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6.2 Production costs

By comparing the unit costs of making 105 gears of this type by all the feasible processes considered earlier, it should be possible to identify why this particular process was adopted.

Table 1 lists a number of processes, and the cost per unit for two cases: if 100,000 are made; and the cost to make just one, perhaps for a prototype.

Table 1
ProcessMaterialUnit cost for 100,000 gearsCost to make one prototype
Pressure-die castingZinc0.199600
Injection mouldingNylon0.299600
Gravity-die castingAluminium0.371200
MachiningMild steel3.6100

Exercise 4

What factors influence the choice of production method for a prototype or for a full production run?


The prototype will not be for sale; it is made to ensure that the design will be a viable and operational product. Because only a few are made, the materials and processes used may not be exactly the same as for the final version. Certainly there will be no investment in a production line for making a few prototypes, as there may be further amendments to the design after the prototype stage.

A production run will require large-scale investment in machinery, and will commit the company to producing and selling the product.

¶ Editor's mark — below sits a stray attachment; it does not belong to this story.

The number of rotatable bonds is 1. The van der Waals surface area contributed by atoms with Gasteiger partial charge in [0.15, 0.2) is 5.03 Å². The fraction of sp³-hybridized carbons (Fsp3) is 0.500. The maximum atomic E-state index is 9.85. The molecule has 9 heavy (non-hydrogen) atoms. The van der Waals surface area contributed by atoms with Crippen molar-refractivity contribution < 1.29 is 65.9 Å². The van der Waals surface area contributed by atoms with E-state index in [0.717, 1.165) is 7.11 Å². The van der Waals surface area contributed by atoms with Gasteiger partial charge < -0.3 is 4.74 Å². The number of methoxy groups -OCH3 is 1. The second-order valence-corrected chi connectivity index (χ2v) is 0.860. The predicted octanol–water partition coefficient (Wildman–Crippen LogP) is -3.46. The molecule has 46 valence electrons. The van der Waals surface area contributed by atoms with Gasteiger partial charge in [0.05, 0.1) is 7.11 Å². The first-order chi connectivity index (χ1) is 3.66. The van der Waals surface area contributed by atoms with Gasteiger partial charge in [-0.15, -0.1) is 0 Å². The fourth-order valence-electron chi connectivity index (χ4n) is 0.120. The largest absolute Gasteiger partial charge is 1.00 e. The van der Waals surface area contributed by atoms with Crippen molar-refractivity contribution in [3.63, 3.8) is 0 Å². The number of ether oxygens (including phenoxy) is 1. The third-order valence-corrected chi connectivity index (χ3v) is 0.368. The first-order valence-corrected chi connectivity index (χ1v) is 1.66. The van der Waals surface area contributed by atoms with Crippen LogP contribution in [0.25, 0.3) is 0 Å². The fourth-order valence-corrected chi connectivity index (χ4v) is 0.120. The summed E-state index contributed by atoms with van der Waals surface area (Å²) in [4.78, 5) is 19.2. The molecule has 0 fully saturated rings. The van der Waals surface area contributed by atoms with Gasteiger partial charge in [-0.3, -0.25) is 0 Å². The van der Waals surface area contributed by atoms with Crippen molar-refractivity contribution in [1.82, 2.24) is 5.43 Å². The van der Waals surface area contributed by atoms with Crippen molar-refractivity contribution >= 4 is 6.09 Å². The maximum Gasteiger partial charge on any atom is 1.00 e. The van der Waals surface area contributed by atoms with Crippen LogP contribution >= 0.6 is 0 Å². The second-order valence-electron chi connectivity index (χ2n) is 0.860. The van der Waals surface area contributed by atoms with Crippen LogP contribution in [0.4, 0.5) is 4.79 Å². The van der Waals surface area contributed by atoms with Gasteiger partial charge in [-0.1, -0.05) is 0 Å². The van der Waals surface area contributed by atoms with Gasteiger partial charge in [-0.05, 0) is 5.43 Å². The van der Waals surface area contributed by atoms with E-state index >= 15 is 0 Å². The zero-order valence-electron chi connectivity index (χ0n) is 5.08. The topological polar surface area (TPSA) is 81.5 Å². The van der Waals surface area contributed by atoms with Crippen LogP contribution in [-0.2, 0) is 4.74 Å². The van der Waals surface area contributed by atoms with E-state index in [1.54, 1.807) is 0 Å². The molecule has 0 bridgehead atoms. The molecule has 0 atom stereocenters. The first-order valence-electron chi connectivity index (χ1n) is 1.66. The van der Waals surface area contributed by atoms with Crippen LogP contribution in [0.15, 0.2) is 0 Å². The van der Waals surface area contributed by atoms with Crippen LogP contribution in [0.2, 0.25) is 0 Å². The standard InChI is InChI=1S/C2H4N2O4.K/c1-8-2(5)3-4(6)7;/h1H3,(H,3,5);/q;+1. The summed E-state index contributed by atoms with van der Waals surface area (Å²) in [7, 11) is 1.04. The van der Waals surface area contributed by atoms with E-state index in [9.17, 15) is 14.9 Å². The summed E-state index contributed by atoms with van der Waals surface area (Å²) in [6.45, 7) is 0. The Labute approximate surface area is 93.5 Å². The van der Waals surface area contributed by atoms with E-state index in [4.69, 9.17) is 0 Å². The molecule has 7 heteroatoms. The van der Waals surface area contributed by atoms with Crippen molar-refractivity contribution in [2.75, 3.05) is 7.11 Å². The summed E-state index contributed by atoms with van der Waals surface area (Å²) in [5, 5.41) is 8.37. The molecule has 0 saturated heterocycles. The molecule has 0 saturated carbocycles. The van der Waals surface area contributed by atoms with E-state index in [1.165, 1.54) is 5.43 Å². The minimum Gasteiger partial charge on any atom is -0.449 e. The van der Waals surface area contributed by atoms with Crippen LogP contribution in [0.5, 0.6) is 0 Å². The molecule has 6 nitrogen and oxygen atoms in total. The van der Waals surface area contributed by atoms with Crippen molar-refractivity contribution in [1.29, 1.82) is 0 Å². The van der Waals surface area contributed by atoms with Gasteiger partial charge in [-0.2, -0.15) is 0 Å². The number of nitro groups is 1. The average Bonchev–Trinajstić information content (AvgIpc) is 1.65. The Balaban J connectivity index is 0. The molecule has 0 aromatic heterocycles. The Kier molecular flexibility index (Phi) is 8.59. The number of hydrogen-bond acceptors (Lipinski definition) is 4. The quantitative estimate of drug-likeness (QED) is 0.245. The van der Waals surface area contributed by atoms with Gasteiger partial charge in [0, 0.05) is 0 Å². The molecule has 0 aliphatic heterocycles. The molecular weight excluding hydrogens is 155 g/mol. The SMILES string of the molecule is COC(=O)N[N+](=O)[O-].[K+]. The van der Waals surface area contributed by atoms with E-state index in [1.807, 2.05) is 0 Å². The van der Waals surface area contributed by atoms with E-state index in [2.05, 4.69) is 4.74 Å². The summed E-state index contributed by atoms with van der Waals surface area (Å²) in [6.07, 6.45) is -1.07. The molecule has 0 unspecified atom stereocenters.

The costs are normalised arbitrarily to 100 'currency units' for making one prototype by machining, and are therefore relative costs rather than absolute.

The cheapest process is pressure-die casting in zinc alloy. However, since the strength of a nylon gear proved to be inadequate and the strength of zinc alloy is comparable (see Figure 51), this choice was unsuitable. For iron, pressure-die casting cannot be used (what would you make the die from?!), and the second process in the list is the next cheapest – sintering. This is the choice of the manufacturer.

Figure 51
Figure 51 Approximate strength ranges for a selection of candidate gear materials

What would the manufacturer's choice have been for the production of a prototype? The unit costs for producing one gear are also set out in Table 1 and they lie in a quite different order from those for mass production. This arises because the tool costs tend to dominate when they are not written off over a large number of products. The cheapest process is machining because its special tooling requirements are the most modest. This process requires only relatively simple cutting tools and standard workshop machine tools; it is also probably the quickest process to use for making a prototype. On the grounds of both cost and time, machining is the preferred method.